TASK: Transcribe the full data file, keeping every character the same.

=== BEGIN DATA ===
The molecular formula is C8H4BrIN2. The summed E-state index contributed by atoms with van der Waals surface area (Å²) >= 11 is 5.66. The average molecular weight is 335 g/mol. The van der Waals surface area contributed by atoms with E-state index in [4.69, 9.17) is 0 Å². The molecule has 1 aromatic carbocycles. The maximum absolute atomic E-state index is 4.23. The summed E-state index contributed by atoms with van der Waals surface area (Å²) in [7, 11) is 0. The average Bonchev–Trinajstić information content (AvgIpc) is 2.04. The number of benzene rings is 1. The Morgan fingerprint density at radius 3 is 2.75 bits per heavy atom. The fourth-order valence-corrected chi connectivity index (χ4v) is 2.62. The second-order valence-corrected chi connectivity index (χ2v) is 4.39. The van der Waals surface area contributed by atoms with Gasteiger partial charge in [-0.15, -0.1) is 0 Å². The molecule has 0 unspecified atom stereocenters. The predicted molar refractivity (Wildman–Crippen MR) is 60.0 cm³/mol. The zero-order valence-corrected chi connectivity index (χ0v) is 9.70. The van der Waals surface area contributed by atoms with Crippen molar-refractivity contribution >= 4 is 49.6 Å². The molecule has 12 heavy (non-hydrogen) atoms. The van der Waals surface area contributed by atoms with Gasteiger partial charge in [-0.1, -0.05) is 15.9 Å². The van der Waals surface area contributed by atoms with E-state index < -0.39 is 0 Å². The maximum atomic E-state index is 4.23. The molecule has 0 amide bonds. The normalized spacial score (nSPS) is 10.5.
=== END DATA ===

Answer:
The molecular formula is C8H4BrIN2. The summed E-state index contributed by atoms with van der Waals surface area (Å²) >= 11 is 5.66. The average molecular weight is 335 g/mol. The van der Waals surface area contributed by atoms with E-state index in [4.69, 9.17) is 0 Å². The molecule has 1 aromatic carbocycles. The maximum absolute atomic E-state index is 4.23. The summed E-state index contributed by atoms with van der Waals surface area (Å²) in [7, 11) is 0. The average Bonchev–Trinajstić information content (AvgIpc) is 2.04. The number of benzene rings is 1. The Morgan fingerprint density at radius 3 is 2.75 bits per heavy atom. The fourth-order valence-corrected chi connectivity index (χ4v) is 2.62. The second-order valence-corrected chi connectivity index (χ2v) is 4.39. The van der Waals surface area contributed by atoms with Gasteiger partial charge in [-0.15, -0.1) is 0 Å². The molecule has 0 unspecified atom stereocenters. The predicted molar refractivity (Wildman–Crippen MR) is 60.0 cm³/mol. The zero-order valence-corrected chi connectivity index (χ0v) is 9.70. The van der Waals surface area contributed by atoms with Crippen molar-refractivity contribution >= 4 is 49.6 Å². The molecule has 12 heavy (non-hydrogen) atoms. The van der Waals surface area contributed by atoms with Gasteiger partial charge in [-0.1, -0.05) is 15.9 Å². The van der Waals surface area contributed by atoms with E-state index < -0.39 is 0 Å². The maximum atomic E-state index is 4.23. The molecule has 0 amide bonds. The normalized spacial score (nSPS) is 10.5.